The only thing people love more than watching a good horse race is talking about a good horse race. This is why the November elections generated so many postmortem analyses of the split decision conferred by American voters. Seemingly every pundit aspires to explain what happened and what it portends. A common refrain is that we are probably in for a period of legislative gridlock, given that Republicans narrowly control the House and Democrats narrowly control the Senate. That prediction may well be true, but it need not be. Gridlock is a choice, not an inevitability.
How Bipartisanship Overcomes Gridlock
The expectation that we are in for gridlock will prove true if both parties remain internally unified and externally uncompromising, colliding repeatedly over the next two years like two opposed battering rams. However, recent U.S. history provides many examples of legislative behavior that follows a different model, wherein split control of the federal government induces the parties’ more centrist members to cooperate, while each party’s extreme wing grumbles on the back benches.
It’s no accident that the last time federal lawmakers successfully balanced the federal budget was in the late 1990s, when Republicans controlled Congress and a Democrat (Bill Clinton) sat in the White House; each party’s participation in making hard choices then gave cover to the other. Going back further, the celebrated Social Security solvency rescue of 1983 happened during Republican control of the White House (under Ronald Reagan) combined with Democratic control (under Speaker Tip O’Neill) of the House of Representatives. That Social Security fix was not only enacted, but it persisted afterwards, because both parties were invested in its success and thus didn’t try to undo it. The parties were also forced to work together during the Great Recession of 2007-2009 and the more recent COVID pandemic, both of which hit when control of the executive and legislative branches was split between the parties, forcing far-reaching emergency relief legislation to be bipartisan.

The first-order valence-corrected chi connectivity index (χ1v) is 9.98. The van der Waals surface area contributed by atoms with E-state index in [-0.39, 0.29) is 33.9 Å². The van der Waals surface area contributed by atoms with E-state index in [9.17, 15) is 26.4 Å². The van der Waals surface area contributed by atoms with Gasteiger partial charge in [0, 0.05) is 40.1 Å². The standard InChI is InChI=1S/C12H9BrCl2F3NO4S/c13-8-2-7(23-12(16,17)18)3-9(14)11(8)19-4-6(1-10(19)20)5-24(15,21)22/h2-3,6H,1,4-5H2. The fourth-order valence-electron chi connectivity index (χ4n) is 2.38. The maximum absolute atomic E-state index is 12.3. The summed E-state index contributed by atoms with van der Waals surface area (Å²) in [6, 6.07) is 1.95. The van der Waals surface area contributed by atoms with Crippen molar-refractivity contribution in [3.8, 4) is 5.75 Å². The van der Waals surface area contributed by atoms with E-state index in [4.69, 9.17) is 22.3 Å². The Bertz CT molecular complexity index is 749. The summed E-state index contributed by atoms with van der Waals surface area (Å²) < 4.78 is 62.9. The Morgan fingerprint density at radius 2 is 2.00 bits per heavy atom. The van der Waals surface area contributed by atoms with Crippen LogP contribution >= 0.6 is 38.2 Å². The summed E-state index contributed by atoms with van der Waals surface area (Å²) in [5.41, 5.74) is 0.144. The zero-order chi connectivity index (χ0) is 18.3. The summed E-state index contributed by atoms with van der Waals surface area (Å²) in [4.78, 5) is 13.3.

As I have written, the urgent need in our current economic circumstances is almost exactly the opposite of what it was during the Great Recession and the early stages of the pandemic: Namely, we must reduce the pointlessly large deficit spending that is undercutting the Federal Reserve’s efforts to fight price inflation. Bringing the deficit down to sustainable levels requires elected officials to put aside their recent political tactics in the interest of responsible governance.
Responsibility and seriousness are often in the eye of the beholder. Among my personal pet peeves is politicians who pompously hold forth on the need to have an “adult conversation” with the other side about a pressing policy imperative. The phrase “adult conversation” practically bubbles with condescension, the obvious insinuation being that the opposing party’s position isn’t even that of a responsible adult, hence progress can only be made when the other side (certainly not the speaker’s) puts aside childish things and agrees to shoulder its grown-up responsibilities. The phrase is usually code for “I don’t want to compromise with the other side, so I’m going to ridicule it to build public pressure to agree to what I want.”